The Norwegian Labour Inspection Authority is currently engaged in efforts to strengthen knowledge about whistleblowing in Norwegian working life and how this should be handled. This is the background for this study, which gives a snapshot of the situation at the turn of the year 2018/2019. The survey has been conducted by Kantar TNS and encompasses 3955 respondents, including employees, managers with personnel responsibility, safety delegates and elected trade union representatives. The three latter groups can serve as recipients of notifications of censurable conditions, and the questions they were asked pertained to the ways in which such notifications are handled by the enterprises.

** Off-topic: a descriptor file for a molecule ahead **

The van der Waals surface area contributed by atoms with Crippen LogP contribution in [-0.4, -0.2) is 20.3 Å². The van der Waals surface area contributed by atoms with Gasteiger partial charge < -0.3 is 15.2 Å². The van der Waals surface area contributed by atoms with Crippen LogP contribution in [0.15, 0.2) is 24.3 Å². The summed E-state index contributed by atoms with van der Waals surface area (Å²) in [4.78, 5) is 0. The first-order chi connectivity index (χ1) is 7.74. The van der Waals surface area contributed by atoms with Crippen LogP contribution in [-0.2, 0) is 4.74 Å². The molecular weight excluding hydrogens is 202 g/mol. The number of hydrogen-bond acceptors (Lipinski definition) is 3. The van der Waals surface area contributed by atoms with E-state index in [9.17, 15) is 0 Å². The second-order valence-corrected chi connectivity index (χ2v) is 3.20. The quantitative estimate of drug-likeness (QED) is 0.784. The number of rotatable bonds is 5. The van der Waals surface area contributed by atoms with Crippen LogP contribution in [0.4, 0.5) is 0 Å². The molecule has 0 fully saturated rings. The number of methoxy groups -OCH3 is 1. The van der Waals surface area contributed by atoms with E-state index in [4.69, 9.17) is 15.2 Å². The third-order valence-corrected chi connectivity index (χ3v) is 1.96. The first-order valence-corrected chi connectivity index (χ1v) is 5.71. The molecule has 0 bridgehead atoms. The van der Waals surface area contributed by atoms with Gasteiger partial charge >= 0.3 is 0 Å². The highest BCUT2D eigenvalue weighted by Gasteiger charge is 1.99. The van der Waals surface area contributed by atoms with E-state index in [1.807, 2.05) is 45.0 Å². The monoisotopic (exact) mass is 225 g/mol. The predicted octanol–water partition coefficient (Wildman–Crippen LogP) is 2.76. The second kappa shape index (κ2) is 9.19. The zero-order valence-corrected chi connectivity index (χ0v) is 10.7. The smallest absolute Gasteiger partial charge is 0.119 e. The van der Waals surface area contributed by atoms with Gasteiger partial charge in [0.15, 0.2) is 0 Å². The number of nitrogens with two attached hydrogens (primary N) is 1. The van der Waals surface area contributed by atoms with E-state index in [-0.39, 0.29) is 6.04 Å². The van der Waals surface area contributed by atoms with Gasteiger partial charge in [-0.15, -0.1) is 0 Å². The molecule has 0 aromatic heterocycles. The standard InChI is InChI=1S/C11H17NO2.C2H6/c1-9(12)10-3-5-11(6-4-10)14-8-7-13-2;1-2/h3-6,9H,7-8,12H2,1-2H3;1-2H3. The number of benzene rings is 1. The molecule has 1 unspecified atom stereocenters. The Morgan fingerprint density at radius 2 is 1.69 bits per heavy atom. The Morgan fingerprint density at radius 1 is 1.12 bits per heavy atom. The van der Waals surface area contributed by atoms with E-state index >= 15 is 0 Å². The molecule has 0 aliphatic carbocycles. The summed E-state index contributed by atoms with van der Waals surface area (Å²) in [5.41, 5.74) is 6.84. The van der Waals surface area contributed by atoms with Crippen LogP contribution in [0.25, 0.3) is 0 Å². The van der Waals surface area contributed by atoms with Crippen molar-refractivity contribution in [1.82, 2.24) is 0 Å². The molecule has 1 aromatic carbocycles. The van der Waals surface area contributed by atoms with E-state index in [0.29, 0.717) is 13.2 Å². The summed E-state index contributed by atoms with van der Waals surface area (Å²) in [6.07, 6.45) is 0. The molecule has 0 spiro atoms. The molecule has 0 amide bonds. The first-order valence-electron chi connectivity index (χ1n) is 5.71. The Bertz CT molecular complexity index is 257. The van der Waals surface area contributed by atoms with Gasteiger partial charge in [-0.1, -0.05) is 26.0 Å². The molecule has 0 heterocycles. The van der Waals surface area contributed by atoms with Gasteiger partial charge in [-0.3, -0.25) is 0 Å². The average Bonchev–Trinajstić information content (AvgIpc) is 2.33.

In general, there is reason to assume that enterprise managers will be highly motivated to address censurable conditions, since these have the potential to damage the enterprise’s economy, working environment and reputation, as well as the treatment of clients or customers.
Negative sanctioning of whistleblowers tends to attract a lot of public attention. In Norwegian studies, the proportion of whistleblowers who experience sanctions varies from 12 to 25 per cent. Most people will perceive a situation involving notification of censurable conditions as uncomfortable under any circumstances. Research has also shown that it is more risky to submit such a notification when the boss is responsible for the censurable issue, and in enterprises without whistleblowing procedures (Skivenes & Trygstad 2015; Trygstad & Ødegård 2016).